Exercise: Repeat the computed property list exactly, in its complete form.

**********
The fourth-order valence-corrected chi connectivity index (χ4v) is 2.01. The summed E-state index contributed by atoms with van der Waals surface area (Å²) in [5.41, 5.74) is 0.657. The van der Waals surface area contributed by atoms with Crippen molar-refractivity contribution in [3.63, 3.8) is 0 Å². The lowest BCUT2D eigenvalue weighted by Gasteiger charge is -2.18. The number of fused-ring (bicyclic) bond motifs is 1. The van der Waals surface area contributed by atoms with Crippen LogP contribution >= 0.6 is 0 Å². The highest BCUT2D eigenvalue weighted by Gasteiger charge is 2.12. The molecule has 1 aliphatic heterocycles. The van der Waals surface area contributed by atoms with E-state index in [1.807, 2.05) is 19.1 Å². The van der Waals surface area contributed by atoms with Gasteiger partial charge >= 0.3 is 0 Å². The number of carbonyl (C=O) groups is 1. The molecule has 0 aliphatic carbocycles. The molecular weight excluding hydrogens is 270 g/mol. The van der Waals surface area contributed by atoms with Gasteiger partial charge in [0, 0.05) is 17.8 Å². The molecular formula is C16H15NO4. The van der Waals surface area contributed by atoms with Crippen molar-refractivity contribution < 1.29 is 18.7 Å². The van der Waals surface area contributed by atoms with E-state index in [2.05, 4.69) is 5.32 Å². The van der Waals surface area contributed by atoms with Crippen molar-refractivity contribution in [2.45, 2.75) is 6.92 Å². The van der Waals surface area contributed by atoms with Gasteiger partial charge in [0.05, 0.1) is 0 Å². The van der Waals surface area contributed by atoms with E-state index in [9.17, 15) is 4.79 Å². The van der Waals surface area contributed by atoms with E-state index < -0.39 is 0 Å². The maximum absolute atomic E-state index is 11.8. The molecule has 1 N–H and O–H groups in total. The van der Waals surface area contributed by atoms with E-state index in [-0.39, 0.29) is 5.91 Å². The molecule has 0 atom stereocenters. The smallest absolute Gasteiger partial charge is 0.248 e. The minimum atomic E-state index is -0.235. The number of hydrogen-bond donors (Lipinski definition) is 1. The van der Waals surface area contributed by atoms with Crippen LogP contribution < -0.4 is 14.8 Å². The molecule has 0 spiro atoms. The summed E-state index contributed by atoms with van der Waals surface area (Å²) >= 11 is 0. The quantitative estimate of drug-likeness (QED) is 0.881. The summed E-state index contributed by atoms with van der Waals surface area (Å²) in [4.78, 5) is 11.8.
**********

The fourth-order valence-corrected chi connectivity index (χ4v) is 2.01. The summed E-state index contributed by atoms with van der Waals surface area (Å²) in [5.41, 5.74) is 0.657. The van der Waals surface area contributed by atoms with Crippen molar-refractivity contribution in [3.63, 3.8) is 0 Å². The lowest BCUT2D eigenvalue weighted by Gasteiger charge is -2.18. The number of fused-ring (bicyclic) bond motifs is 1. The van der Waals surface area contributed by atoms with Crippen LogP contribution >= 0.6 is 0 Å². The highest BCUT2D eigenvalue weighted by Gasteiger charge is 2.12. The molecule has 1 aliphatic heterocycles. The van der Waals surface area contributed by atoms with E-state index in [1.807, 2.05) is 19.1 Å². The van der Waals surface area contributed by atoms with Gasteiger partial charge >= 0.3 is 0 Å². The number of carbonyl (C=O) groups is 1. The molecule has 0 aliphatic carbocycles. The molecular weight excluding hydrogens is 270 g/mol. The van der Waals surface area contributed by atoms with Gasteiger partial charge in [0, 0.05) is 17.8 Å². The molecular formula is C16H15NO4. The van der Waals surface area contributed by atoms with Crippen molar-refractivity contribution < 1.29 is 18.7 Å². The van der Waals surface area contributed by atoms with E-state index in [2.05, 4.69) is 5.32 Å². The van der Waals surface area contributed by atoms with Crippen molar-refractivity contribution in [2.45, 2.75) is 6.92 Å². The van der Waals surface area contributed by atoms with Gasteiger partial charge in [0.05, 0.1) is 0 Å². The van der Waals surface area contributed by atoms with E-state index in [9.17, 15) is 4.79 Å². The van der Waals surface area contributed by atoms with E-state index < -0.39 is 0 Å². The maximum absolute atomic E-state index is 11.8. The molecule has 1 N–H and O–H groups in total. The van der Waals surface area contributed by atoms with E-state index in [-0.39, 0.29) is 5.91 Å². The molecule has 0 atom stereocenters. The smallest absolute Gasteiger partial charge is 0.248 e. The minimum atomic E-state index is -0.235. The number of hydrogen-bond donors (Lipinski definition) is 1. The van der Waals surface area contributed by atoms with Crippen LogP contribution < -0.4 is 14.8 Å². The molecule has 0 spiro atoms. The summed E-state index contributed by atoms with van der Waals surface area (Å²) >= 11 is 0. The quantitative estimate of drug-likeness (QED) is 0.881. The summed E-state index contributed by atoms with van der Waals surface area (Å²) in [4.78, 5) is 11.8.